“I’ve been the banker for Wild Rose Dairy since 2012, and all the people involved in the dairy - Arthur Thelen, David Abt, and Dustin Harris – are good people and great stewards of the land,” Pertzborn said. “I don’t make any excuses for their failure to timely renew their permit, but they’ve been following the rules even so.”
He said that the two spills that had occurred were not the fault of the dairy, but the fault of K&D Hauling of Sparta. He said the dairy had “promptly cured those matters.” He explained that their expansion plan would remediate all of their violations, and would result in a safer facility.
Doug Olson of Cashton had this to say:
“If it wasn’t for those two manure spills, we’d be having a very different conversation today,” Olson said. “Those spills were none of the dairy’s doing, and this whole thing is ridiculous – you should take a tour of the Mlsna and Walleser dairies.”
Joan Peterson talked about the issues with inadequate manure storage and feed pad structures.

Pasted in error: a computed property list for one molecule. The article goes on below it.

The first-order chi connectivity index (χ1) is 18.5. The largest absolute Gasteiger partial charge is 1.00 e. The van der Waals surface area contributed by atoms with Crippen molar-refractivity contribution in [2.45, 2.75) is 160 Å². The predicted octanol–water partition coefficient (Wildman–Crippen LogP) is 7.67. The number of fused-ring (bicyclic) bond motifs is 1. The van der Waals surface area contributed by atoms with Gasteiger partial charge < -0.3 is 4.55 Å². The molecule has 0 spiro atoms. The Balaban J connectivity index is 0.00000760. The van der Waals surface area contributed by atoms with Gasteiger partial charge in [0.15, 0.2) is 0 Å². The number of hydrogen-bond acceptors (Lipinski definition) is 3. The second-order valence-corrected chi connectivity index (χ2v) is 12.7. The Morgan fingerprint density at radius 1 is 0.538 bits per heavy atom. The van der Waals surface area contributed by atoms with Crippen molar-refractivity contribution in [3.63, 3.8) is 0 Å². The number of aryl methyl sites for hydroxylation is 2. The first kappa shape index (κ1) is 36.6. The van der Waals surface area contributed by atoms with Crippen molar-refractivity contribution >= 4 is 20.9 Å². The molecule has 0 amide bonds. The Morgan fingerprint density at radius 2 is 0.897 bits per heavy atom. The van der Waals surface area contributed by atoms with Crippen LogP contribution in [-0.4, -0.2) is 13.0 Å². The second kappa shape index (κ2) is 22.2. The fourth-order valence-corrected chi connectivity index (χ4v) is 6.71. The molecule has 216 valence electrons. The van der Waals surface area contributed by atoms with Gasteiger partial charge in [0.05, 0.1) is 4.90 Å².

“The current lagoon is falling apart, and it is polluting now, as is the inadequate silage storage pad,” Peterson said. “Not only that, but there is runoff from the calf barn in Green Hollow.”
Rainfall and runoff
A new study, commissioned by USDA-NRCS, and undertaken by researchers from UW-Madison, documents that rainfall definitions for storm events in the Driftless Region have been changing rapidly in recent years. The study was commissioned as part of the watershed study about dam failures in August of 2018. It shows that traditional rainfall definitions seem to be shifting down one level, so for instance the ‘100-year storm’ is becoming the ’50-year storm.’
DNR and DATCP use NOAA Atlas 14 rainfall data to determine the specifications for things like manure and silage storage structures, facility impervious analyses, and even nutrient management planning. The data is from 2012.